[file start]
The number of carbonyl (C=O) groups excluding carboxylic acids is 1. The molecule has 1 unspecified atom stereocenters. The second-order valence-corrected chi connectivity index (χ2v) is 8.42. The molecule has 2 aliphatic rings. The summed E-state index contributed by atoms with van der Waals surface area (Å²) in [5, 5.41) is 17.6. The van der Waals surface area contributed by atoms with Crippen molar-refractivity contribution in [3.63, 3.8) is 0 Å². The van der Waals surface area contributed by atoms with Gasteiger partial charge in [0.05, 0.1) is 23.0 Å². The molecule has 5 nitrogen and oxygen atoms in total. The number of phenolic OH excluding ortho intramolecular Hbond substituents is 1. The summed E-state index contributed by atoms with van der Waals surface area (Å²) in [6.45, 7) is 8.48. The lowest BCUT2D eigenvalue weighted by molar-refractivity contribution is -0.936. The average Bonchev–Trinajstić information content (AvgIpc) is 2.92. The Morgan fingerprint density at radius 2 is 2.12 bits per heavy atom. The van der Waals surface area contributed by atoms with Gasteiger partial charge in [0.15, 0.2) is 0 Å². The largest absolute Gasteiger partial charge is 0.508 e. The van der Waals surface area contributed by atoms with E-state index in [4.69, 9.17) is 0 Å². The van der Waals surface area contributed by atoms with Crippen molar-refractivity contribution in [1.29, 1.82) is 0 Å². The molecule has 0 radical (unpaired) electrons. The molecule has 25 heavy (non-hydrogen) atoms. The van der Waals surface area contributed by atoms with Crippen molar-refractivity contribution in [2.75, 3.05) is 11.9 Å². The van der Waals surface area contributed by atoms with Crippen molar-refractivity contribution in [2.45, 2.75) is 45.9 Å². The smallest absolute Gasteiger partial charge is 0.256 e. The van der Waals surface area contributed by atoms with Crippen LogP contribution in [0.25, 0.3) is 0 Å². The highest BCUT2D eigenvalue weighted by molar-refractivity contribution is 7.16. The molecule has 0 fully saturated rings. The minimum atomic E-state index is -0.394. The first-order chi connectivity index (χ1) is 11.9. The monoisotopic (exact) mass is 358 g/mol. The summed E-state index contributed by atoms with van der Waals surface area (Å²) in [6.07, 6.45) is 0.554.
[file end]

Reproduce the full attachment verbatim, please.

The number of carbonyl (C=O) groups excluding carboxylic acids is 1. The molecule has 1 unspecified atom stereocenters. The second-order valence-corrected chi connectivity index (χ2v) is 8.42. The molecule has 2 aliphatic rings. The summed E-state index contributed by atoms with van der Waals surface area (Å²) in [5, 5.41) is 17.6. The van der Waals surface area contributed by atoms with Crippen molar-refractivity contribution in [3.63, 3.8) is 0 Å². The van der Waals surface area contributed by atoms with Gasteiger partial charge in [0.05, 0.1) is 23.0 Å². The molecule has 5 nitrogen and oxygen atoms in total. The number of phenolic OH excluding ortho intramolecular Hbond substituents is 1. The summed E-state index contributed by atoms with van der Waals surface area (Å²) in [6.45, 7) is 8.48. The lowest BCUT2D eigenvalue weighted by molar-refractivity contribution is -0.936. The average Bonchev–Trinajstić information content (AvgIpc) is 2.92. The Morgan fingerprint density at radius 2 is 2.12 bits per heavy atom. The van der Waals surface area contributed by atoms with Gasteiger partial charge in [0.15, 0.2) is 0 Å². The largest absolute Gasteiger partial charge is 0.508 e. The van der Waals surface area contributed by atoms with E-state index in [4.69, 9.17) is 0 Å². The van der Waals surface area contributed by atoms with Crippen molar-refractivity contribution in [1.29, 1.82) is 0 Å². The molecule has 0 radical (unpaired) electrons. The molecule has 25 heavy (non-hydrogen) atoms. The van der Waals surface area contributed by atoms with Crippen molar-refractivity contribution in [2.75, 3.05) is 11.9 Å². The van der Waals surface area contributed by atoms with Crippen molar-refractivity contribution in [2.45, 2.75) is 45.9 Å². The smallest absolute Gasteiger partial charge is 0.256 e. The van der Waals surface area contributed by atoms with Crippen LogP contribution in [0.25, 0.3) is 0 Å². The highest BCUT2D eigenvalue weighted by molar-refractivity contribution is 7.16. The molecule has 0 fully saturated rings. The minimum atomic E-state index is -0.394. The first-order chi connectivity index (χ1) is 11.9. The monoisotopic (exact) mass is 358 g/mol. The summed E-state index contributed by atoms with van der Waals surface area (Å²) in [6.07, 6.45) is 0.554.